Don Fonda was a king in the realm of pranks and wisecracks. He would spin yarns to us grandkids about his days working at the telephone company—like the time he switched around the gas gauge and the speedometer in a co-worker’s truck, or the time he drove a fussy trainee deep into the Adirondack Mountains, looking at him suggestively the whole way, and then finally lunging at him,”come ‘ere ya big lug!” He could tell a one-liner that would make you bust a stitch. One of his routines was to point out a buxom woman as we were driving around in his Ford F-250, Big Red, and say in his mock-hillbilly voice, “Mike, look at her; you can tell she’s a girl because of the long hair” and then slap his knee and pant out big a laugh.
He was immaculate in the way he kept everything from his garage to his marriage, and he had mastered methods for life’s maintenance that he generously passed along. He would show you a clever way to wind up an extension cord so that it could hang perfectly from a nail, or model how to use the right amount of humor and humility to keep the tone of a marriage soft.
When I was thirteen my mother and I lived with my grandparents for a while, during which time he shared many of these gems of wisdom. On weekend mornings he would stand over the stove making steaming batches of pancakes, shoveling them off to the family without sitting to eat until everyone else had gotten theirs. I’d stand in the kitchen watching and I’d hear the same bit of advice each time: to always add buttermilk. Later he’d show me how to tie knots or we’d watch an old movie like Jeremiah Johnson. He’d always turn to me and imitate Robert Redford’s frontiersman mentor in the movie, “you know how to skin grizz’ boy?!”
He was a true classic and the undisputed patriarch of the family. We all look back on him in our own ways but I tend to remember him most when I’m cooking up batches of pancakes for my own little family now on weekend mornings. My wife wonders why I put on Willie Nelson every time I’m cooking pancakes but somehow the combination opens a portal into his spirit for me—although I think he was actually more of a Kenny Rogers fan.
Something about flipping pancakes on a buttery cast-iron pan while listening to Willie Nelson conjures up the type of American experience that my grandfather lived for. I think his greatest joy besides family was being on the road. In retirement, he convinced my grandmother to sell their house and live in an RV for a year—which he smoothly turned into five. He probably would have fit right in with Willie Nelson’s Highwaymen had he played an instrument!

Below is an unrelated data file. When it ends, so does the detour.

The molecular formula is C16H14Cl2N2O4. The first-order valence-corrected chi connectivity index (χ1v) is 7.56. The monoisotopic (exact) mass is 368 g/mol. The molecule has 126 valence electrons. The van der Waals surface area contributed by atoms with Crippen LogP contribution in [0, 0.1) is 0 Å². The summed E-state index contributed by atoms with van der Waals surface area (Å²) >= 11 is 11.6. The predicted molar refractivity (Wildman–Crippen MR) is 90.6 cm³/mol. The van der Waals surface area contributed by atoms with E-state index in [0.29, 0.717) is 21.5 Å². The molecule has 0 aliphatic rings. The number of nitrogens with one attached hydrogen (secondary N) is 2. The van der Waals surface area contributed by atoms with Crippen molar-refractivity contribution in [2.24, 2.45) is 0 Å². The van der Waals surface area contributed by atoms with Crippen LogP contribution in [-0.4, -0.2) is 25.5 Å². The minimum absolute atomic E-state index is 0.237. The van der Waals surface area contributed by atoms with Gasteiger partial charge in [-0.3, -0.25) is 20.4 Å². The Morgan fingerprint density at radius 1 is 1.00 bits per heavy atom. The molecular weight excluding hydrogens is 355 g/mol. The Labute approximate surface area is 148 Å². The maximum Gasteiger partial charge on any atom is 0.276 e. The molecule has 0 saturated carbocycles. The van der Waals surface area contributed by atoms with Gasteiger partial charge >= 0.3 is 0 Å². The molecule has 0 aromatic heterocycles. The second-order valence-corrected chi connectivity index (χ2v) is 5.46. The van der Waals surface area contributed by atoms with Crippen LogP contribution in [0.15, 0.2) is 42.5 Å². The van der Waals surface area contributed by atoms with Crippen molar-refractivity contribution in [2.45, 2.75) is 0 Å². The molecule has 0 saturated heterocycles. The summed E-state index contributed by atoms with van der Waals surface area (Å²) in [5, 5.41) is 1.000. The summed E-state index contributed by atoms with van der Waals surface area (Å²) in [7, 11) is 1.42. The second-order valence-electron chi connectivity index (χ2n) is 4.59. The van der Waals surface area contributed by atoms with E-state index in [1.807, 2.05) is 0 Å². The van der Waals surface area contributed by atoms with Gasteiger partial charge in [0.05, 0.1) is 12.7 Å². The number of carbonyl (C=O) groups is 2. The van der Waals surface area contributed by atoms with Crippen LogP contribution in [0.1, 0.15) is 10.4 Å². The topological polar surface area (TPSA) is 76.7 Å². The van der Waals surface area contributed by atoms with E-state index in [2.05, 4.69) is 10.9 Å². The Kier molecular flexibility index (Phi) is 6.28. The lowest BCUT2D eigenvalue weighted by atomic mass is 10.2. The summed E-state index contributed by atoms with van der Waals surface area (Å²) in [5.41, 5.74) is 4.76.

Willie Nelson: Both Sides Now
Buttermilk Pancakes with Scrambled Eggs
One cup buttermilk, one cup of flour, one egg and one teaspoon of baking powder.
1.Mix the dry ingredients adding salt and sugar according to preference. I use a tablespoon of sugar and a few pinches of salt.
2. Mix the eggs and buttermilk in another bowl.
3. Mix the wet ingredients into the dry.
4. Get a cast-iron pan nice and hot so it’s almost ready to smoke, melt plenty of butter to cover the surface and ladle in the batter.
5. Once the steam holes have poked through and they have hardened just a bit flip them once. Continue adding butter.
5. As each one finishes add it to a plate, put a pad of butter on top and then cover it with a large bowl. You’ll be amazed how warm they stay while you finish cooking.
6. After you’ve cooked your last pancake mix in a little pancake batter to the egg scramble and pour them into the same piping hot cast iron pan. They shouldn’t stick at all if the pan is hot enough. You should continuously move them for about ten seconds and voila.
As a side note, if the stove top is overly occupied what I like to do is cut the whole pack of bacon in half and add all of the pieces to a baking sheet to cook in the oven. They will come out crispier than you think. Just preheat to 400 degrees and leave them alone for about fifteen minutes.
I hope you like…
RIP Don Fonda 1931-2000